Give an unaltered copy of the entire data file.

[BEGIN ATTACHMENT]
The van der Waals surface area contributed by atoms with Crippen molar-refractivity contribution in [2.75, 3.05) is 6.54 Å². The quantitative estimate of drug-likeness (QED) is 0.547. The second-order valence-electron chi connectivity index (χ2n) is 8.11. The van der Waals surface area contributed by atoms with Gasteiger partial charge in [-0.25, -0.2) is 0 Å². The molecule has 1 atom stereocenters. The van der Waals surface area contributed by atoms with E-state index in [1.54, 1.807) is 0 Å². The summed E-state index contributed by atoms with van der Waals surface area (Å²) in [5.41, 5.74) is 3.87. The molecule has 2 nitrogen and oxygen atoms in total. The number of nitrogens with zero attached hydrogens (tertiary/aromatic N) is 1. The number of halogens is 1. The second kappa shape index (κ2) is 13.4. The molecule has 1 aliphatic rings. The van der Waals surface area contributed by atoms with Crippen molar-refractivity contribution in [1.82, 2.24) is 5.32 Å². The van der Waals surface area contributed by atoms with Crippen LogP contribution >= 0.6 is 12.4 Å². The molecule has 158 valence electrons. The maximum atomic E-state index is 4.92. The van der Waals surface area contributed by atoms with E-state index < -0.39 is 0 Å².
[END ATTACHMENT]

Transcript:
The van der Waals surface area contributed by atoms with Crippen molar-refractivity contribution in [2.75, 3.05) is 6.54 Å². The quantitative estimate of drug-likeness (QED) is 0.547. The second-order valence-electron chi connectivity index (χ2n) is 8.11. The van der Waals surface area contributed by atoms with Gasteiger partial charge in [-0.25, -0.2) is 0 Å². The molecule has 1 atom stereocenters. The van der Waals surface area contributed by atoms with E-state index in [1.54, 1.807) is 0 Å². The summed E-state index contributed by atoms with van der Waals surface area (Å²) in [5.41, 5.74) is 3.87. The molecule has 2 nitrogen and oxygen atoms in total. The number of nitrogens with zero attached hydrogens (tertiary/aromatic N) is 1. The number of halogens is 1. The second kappa shape index (κ2) is 13.4. The molecule has 1 aliphatic rings. The van der Waals surface area contributed by atoms with Crippen molar-refractivity contribution in [1.82, 2.24) is 5.32 Å². The van der Waals surface area contributed by atoms with Crippen LogP contribution >= 0.6 is 12.4 Å². The molecule has 158 valence electrons. The maximum atomic E-state index is 4.92. The van der Waals surface area contributed by atoms with E-state index < -0.39 is 0 Å².